• 5Departments of Emergency Medicine and Pediatrics, University of California, Davis School of Medicine, UC Davis Health, Sacramento
    • 6Department of Anesthesiology and Neurological Surgery, University of Virginia, Charlottesville
    • 7Department of Emergency Medicine, University of California, Davis School of Medicine, UC Davis Health, Sacramento
    • 8Department of Neurology, Klinikum Frankfurt Höchst, Frankfurt, Germany
    • 9Department of Neurology, Heidelberg University Hospital, Heidelberg, Germany
    • 10Department of Emergency Medicine, Massachusetts General Hospital, Boston
    JAMA Netw Open. 2021;4(9):e2123629. doi:10.1001/jamanetworkopen.2021.23629
    Key Points

    Question  What is the ideal primary outcome for clinical trials of hemostatic agents for acute intracranial hemorrhage?

    Findings  In this consensus statement, the recommended optimal primary outcome was a score on a global patient-centered clinical outcome scale measured between 30 and 180 days after the event. For studies without sufficient power for this end point, a combined clinical and radiographic outcome would be an acceptable second choice.

    Meaning  Clinical trials of hemostatic therapy in intracranial hemorrhage should ideally demonstrate improved clinical outcome as well as hemostasis.

    Abstract

    Importance  In patients with acute spontaneous or traumatic intracranial hemorrhage, early hemostasis is thought to be critical to minimize ongoing bleeding. However, research evaluating hemostatic therapies has been hampered by a lack of standardized clinical trial outcome measures.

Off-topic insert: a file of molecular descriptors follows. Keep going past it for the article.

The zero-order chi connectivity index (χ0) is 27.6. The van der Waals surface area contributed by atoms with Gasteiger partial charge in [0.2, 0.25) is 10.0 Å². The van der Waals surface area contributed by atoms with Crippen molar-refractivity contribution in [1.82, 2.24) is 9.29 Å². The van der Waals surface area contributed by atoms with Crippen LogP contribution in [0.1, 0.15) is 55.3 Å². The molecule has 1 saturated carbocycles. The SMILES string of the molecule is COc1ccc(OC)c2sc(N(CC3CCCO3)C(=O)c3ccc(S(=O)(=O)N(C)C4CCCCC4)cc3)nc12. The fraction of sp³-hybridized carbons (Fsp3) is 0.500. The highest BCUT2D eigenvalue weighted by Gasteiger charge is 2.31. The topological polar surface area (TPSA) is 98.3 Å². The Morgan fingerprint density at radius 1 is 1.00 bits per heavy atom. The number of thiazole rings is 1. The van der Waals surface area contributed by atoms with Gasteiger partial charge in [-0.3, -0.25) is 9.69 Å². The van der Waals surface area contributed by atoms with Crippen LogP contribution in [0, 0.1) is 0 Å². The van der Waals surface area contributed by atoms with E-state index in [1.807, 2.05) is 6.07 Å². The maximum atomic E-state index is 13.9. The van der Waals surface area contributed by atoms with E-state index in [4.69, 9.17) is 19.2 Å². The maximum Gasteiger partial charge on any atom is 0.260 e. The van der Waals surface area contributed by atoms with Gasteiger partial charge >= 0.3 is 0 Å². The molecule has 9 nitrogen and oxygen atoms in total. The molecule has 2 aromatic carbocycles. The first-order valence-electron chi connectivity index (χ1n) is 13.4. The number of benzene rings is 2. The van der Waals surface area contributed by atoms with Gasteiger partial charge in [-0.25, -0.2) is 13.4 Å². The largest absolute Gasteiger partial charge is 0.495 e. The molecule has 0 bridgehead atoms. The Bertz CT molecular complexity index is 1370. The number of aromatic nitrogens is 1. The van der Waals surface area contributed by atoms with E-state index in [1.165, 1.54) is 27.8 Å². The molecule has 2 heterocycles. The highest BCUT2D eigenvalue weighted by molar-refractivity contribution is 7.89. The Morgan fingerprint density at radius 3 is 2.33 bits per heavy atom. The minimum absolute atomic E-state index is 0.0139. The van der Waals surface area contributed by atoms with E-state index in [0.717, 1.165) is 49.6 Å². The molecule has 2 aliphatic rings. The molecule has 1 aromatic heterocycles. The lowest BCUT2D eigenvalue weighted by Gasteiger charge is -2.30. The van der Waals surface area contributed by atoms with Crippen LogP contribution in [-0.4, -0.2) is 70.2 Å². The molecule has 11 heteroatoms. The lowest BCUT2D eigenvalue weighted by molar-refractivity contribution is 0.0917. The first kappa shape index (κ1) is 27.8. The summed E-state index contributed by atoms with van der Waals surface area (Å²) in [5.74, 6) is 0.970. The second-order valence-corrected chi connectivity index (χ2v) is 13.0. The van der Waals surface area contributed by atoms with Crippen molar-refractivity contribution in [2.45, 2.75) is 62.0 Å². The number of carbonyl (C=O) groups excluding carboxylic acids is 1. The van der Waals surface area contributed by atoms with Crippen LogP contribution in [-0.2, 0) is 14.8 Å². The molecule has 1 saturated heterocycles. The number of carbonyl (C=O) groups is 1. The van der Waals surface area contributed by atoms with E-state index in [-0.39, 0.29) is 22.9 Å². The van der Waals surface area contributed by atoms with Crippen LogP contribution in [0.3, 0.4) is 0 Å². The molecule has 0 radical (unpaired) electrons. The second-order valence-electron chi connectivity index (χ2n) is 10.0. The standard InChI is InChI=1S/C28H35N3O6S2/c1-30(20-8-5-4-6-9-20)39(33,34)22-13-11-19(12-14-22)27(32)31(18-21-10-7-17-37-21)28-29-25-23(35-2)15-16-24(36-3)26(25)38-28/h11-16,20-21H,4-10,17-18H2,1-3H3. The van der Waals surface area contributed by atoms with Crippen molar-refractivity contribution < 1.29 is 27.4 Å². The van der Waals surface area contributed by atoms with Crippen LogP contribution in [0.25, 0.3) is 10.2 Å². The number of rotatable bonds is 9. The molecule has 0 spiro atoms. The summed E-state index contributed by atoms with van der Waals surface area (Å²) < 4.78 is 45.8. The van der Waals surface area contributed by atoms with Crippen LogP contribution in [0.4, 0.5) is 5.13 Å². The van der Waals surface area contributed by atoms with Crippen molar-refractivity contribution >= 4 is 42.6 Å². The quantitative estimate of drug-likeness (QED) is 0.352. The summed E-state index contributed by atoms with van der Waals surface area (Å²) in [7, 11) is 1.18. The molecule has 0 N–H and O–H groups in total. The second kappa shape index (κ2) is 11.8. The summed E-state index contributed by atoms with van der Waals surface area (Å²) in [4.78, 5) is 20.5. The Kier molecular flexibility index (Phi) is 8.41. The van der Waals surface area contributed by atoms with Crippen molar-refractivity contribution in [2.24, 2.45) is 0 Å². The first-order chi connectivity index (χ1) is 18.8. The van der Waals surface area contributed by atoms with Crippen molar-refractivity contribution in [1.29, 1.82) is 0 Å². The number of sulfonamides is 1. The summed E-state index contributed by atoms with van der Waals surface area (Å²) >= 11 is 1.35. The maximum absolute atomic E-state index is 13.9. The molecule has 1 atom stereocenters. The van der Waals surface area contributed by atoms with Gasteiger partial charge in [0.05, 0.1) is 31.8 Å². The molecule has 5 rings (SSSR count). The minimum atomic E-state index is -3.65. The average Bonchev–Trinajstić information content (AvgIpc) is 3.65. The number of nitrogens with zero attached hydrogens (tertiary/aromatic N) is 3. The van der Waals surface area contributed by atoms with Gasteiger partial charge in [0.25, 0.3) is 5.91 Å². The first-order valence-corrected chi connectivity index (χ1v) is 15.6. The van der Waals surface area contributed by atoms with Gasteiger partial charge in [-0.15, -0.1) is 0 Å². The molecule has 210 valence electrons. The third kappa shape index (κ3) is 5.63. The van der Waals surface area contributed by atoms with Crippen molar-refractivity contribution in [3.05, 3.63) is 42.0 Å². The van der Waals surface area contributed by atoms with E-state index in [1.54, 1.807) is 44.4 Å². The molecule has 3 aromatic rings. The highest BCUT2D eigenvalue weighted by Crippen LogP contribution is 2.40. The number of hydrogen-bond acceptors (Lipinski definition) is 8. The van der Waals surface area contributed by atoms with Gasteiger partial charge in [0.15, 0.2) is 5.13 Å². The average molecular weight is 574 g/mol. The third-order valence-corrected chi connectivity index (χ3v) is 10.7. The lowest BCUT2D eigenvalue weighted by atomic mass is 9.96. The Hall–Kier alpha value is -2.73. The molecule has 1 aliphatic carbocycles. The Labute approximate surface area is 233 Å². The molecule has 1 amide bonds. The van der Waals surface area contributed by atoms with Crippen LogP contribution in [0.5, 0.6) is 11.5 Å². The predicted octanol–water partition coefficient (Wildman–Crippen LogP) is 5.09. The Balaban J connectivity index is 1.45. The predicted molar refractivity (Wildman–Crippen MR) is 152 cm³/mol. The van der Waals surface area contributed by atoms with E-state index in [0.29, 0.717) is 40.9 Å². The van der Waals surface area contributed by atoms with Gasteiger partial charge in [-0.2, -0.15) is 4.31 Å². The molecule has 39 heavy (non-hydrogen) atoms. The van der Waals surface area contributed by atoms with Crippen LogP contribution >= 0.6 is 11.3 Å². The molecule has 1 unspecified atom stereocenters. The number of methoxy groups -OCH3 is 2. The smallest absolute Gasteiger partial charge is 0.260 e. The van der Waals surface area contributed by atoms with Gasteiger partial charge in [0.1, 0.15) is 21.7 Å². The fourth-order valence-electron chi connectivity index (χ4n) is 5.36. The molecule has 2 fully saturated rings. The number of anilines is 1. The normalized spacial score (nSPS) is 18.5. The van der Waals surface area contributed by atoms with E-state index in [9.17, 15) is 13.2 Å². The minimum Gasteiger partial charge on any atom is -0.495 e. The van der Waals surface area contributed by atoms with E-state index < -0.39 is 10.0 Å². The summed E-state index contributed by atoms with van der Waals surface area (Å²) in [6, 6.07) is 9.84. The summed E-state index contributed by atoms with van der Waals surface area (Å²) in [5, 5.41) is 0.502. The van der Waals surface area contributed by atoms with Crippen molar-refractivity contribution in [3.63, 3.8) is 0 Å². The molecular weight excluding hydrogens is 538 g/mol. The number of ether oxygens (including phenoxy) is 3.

Objective  To identify appropriate primary outcomes for phase 2 and 3 clinical trials of therapies aimed at reducing acute intracranial bleeding.

    Evidence Review  A comprehensive review of all previous clinical trials of hemostatic therapy for intracranial bleeding was performed, and studies measuring the frequency, risk factors, and association of intracranial bleeding with outcome of hemorrhage growth were included.

    Findings  A hierarchy of 3 outcome measures is recommended, with the first choice being a global patient-centered clinical outcome scale measured 30 to 180 days after the event; the second, a combined clinical and radiographic end point associating hemorrhage expansion with a poor patient-centered outcome at 24 hours or later; and the third, a radiographic measure of hemorrhage expansion at 24 hours alone. Additional recommendations stress the importance of separating various subtypes of bleeding when possible, early treatment within a standardized treatment window, and the routine use of computerized planimetry comparing continuous measures of absolute and relative hemorrhage growth as either a primary or secondary end point.